After stretching out on a half empty flight from London to Hong Kong twenty one keen trekkers arrived in Beijing’s impressive airport built for the 2008 Olympics. All bags accounted for our local guide James and trusty bus driver Mr Lee took us to dinner in a local restaurant before crashing into bed in our downtown hotel.
The next morning gave us our first taste of the horrendous Beijing traffic. With a population of over 21 million people and 5 million cars the city has just embarked on a five year plan to try and resolve the gridlock. The crawling traffic did however give the ever patient James the opportunity to try and teach us some Mandarin – it seems intonation is vital – you can either end up ordering two beers or insulting the barman’s mother!
Three hours later we arrived at Huangyaguan in the countryside north east of Beijing and had our first glimpses of the wall clinging precariously to the surrounding mountain ridges. Checking our bags into our hotel for the night, an atmospheric converted fort right next to the wall, we set off for an introductory 2 hour walk on a well preserved section of wall passing the beautiful “Heroine’s tower” reputedly built using money donated by the widows of twelve men who died building the Great Wall. All in all a good opportunity to stretch muscles in readiness for the next day.
The next day saw the challenge proper start with the group sweating their way to the top of the mountains towering over the hotel. Ninety minutes of climbing a steep section of the wall followed by Heaven’s ladder – a staircase of 200 odd stone steps, renamed Hell by some of the more breathless amongst us – was rewarded with amazing views of distant watch towers poking through a beautiful cloud inversion. Continuing along trails running over narrow vertiginous sections of crumbling wall and hugging mountainsides we reached our lunch stop at a picnic site next to a new hostel being built in the forest complete with a bizarre vending machine dispensing coca cola and chicken feet!
A lovely few hours walk through the forest following a completely unrestored wall saw us reach a couple of old watchtowers and a steep walk down a path to reach the mountain village where we were to spend the night. The simple hostel slept three in a room with our very own “Inbetweener” lads sharing a large traditional concrete bed for four – good for bad backs! Some great local food was followed by a few well earned beers around a campfire and karaoke “entertainment” from some tone-deaf locals!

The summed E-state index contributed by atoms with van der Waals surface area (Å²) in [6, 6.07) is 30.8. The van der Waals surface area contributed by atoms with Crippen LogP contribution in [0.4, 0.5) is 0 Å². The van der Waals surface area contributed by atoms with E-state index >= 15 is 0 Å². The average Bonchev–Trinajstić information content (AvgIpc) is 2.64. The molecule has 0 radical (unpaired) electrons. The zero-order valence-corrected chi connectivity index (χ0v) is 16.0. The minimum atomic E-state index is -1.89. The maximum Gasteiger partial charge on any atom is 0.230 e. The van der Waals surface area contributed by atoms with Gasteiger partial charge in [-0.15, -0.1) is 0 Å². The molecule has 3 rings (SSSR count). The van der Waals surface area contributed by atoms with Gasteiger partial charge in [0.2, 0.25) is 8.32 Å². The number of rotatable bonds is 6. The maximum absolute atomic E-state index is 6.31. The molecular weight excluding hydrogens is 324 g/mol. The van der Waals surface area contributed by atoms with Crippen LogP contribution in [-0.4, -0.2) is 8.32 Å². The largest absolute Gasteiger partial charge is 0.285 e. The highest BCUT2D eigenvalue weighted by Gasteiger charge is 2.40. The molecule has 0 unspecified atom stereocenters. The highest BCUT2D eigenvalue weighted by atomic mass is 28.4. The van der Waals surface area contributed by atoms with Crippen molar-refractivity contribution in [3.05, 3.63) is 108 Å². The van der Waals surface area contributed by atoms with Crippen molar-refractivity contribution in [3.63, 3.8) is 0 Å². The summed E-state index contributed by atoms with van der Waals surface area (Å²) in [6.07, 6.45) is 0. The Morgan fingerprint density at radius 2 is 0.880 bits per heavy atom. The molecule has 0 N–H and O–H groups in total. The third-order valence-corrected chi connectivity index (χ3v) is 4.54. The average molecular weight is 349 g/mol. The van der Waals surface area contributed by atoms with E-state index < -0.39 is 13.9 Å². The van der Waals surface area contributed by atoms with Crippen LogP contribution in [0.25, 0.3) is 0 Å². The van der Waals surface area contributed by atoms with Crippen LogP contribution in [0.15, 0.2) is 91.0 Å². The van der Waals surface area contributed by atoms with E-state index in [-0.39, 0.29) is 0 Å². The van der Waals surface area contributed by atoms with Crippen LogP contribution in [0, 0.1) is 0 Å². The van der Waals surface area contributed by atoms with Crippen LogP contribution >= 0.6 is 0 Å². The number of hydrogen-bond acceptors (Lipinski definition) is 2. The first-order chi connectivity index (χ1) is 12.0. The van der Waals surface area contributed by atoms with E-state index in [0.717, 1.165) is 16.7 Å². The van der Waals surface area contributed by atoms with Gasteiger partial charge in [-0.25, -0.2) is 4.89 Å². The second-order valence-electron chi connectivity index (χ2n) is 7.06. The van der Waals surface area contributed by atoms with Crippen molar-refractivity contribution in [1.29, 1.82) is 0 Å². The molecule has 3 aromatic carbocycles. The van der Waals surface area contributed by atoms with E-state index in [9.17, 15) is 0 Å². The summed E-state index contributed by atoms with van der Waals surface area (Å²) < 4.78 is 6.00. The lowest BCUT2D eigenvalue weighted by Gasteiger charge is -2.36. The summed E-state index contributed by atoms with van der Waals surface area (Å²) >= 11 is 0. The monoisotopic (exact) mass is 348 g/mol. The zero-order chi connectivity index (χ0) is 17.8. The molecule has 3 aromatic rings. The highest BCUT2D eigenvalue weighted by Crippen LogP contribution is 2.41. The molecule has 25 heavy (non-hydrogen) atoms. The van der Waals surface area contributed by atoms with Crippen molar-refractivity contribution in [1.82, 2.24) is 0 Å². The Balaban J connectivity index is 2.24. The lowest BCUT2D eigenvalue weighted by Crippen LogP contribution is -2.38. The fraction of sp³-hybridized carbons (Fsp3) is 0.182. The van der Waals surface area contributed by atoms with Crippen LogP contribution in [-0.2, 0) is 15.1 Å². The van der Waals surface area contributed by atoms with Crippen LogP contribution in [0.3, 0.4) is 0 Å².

The next morning brought a walk upwards in the sunshine through orchards and vegetable patches to reach the remains of the wall as it followed the ridge to the “three counties” viewpoint where a number of rather vocal and friendly Chinese trekkers photobombed our group pictures. Our circuit brought us back to the village square and its 300 year old Chestnut tree before a walk out on the road to meet up with Mr Lee and the bus transfer to Jinshanlin.
The next two days saw us trekking along arguably the finest sections of the Great Wall. With over thirty watchtowers and steep gradients giving ever changing perspectives and wide open views the group took hundreds of photographs of sinuous Wall snaking its way over the ridges of the Yanshan mountains. Despite some wasp stings and a lengthy detour around a blocked off section of Wall overlooking a military base a long hot day was celebrated in the “Corner Pub” next to the hotel.
The next morning a mist enveloped the Wall lending it an air of mystery as we continued to push ourselves up ever steeper gradients and the 102 steep steps up to “Oh My God” tower, all the time accompanied by our “shadows” fanning us and hawking their souvenirs.
Another bus transfer took us to Mutianyu and a tough couple of hours walking the next morning through Chestnut groves and forest to reach the wall on a high isolated ridge with distant views through the haze of the Beijing tower blocks. After lunch we set off downhill on this beautiful section with its elaborate brickwork and crenellations with some of the watchtowers being decorated with animal statues and tablets bearing calligraphy above some entrances. The end of the day saw the option of walking down, taking a cablecar or, for the more adventurous, a lengthy and fast toboggan run down the mountainside. At the bottom awaited souvenir shops where haggling skills were put to the test as hats, scarves and ninja weapons were purchased!
The next day saw a short bus transfer to our final section of the Great wall at Huayagong. This part of the wall is the most accessible from Beijing and therefore can get very crowded. Our guide James suggested we walked the less popular section and whilst we shared the Wall with more people than we had all week it wasn’t as frenetic as it could have been. With step climbing muscles by now in peak condition the group made short work of the climb to the highest point and after a look around a gift shop and some more photobombing by locals there followed a leisurely stroll back down to the lake and the opportunity to toast our achievements with finest Chinese Champagne!
After braving the Beijing traffic and stopping for a well earned massage we arrived back at our city centre hotel with just enough time to get ready for what turned out to be a superb dinner in one of the city’s finest Peking Duck restaurants and a helpful lift in the bus from Mr Lee to continue the celebrations in “Bar Street” where we soon learned the trick was to haggle down the price of drinks before going in.
Nursing some sore heads our last morning in China saw James give us a guided tour of Tiananmen square and the Forbidden City before most of us headed back to the UK with some extending to see the Terracotta Warriors in Xi’an. A great experience with a great group. Many congratulations Team Tesco – you did yourselves proud!